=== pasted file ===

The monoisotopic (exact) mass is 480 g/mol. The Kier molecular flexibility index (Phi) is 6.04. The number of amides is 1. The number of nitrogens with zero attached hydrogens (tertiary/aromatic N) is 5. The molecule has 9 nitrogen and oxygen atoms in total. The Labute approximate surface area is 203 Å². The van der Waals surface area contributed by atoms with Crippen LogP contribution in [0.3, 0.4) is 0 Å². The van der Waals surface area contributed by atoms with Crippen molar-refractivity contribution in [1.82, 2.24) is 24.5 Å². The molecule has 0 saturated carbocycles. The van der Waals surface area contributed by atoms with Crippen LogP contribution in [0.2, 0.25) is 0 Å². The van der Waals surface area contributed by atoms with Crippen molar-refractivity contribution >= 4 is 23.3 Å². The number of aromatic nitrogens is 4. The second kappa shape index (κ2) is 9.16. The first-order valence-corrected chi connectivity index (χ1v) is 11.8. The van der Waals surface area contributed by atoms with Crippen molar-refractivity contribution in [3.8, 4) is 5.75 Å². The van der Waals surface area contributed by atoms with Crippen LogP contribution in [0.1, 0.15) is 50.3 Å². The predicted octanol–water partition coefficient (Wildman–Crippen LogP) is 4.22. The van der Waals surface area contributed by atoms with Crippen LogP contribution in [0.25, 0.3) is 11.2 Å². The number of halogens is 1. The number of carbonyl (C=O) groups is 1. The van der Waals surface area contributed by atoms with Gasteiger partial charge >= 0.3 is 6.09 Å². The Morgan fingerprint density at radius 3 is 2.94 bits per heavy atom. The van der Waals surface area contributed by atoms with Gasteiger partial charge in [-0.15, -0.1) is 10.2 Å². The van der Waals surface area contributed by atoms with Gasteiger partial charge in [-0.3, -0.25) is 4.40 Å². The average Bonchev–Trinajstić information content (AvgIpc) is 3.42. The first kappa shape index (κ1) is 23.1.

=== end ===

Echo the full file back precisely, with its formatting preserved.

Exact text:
The monoisotopic (exact) mass is 480 g/mol. The Kier molecular flexibility index (Phi) is 6.04. The number of amides is 1. The number of nitrogens with zero attached hydrogens (tertiary/aromatic N) is 5. The molecule has 9 nitrogen and oxygen atoms in total. The Labute approximate surface area is 203 Å². The van der Waals surface area contributed by atoms with Crippen LogP contribution in [0.3, 0.4) is 0 Å². The van der Waals surface area contributed by atoms with Crippen molar-refractivity contribution in [1.82, 2.24) is 24.5 Å². The molecule has 0 saturated carbocycles. The van der Waals surface area contributed by atoms with Crippen LogP contribution in [0.2, 0.25) is 0 Å². The van der Waals surface area contributed by atoms with Crippen molar-refractivity contribution >= 4 is 23.3 Å². The number of aromatic nitrogens is 4. The second kappa shape index (κ2) is 9.16. The first-order valence-corrected chi connectivity index (χ1v) is 11.8. The van der Waals surface area contributed by atoms with Crippen molar-refractivity contribution in [3.8, 4) is 5.75 Å². The van der Waals surface area contributed by atoms with Crippen LogP contribution in [0.1, 0.15) is 50.3 Å². The predicted octanol–water partition coefficient (Wildman–Crippen LogP) is 4.22. The van der Waals surface area contributed by atoms with Crippen LogP contribution in [0.25, 0.3) is 11.2 Å². The number of halogens is 1. The number of carbonyl (C=O) groups is 1. The van der Waals surface area contributed by atoms with Gasteiger partial charge >= 0.3 is 6.09 Å². The Morgan fingerprint density at radius 3 is 2.94 bits per heavy atom. The van der Waals surface area contributed by atoms with Gasteiger partial charge in [-0.15, -0.1) is 10.2 Å². The van der Waals surface area contributed by atoms with Gasteiger partial charge in [-0.3, -0.25) is 4.40 Å². The average Bonchev–Trinajstić information content (AvgIpc) is 3.42. The first kappa shape index (κ1) is 23.1.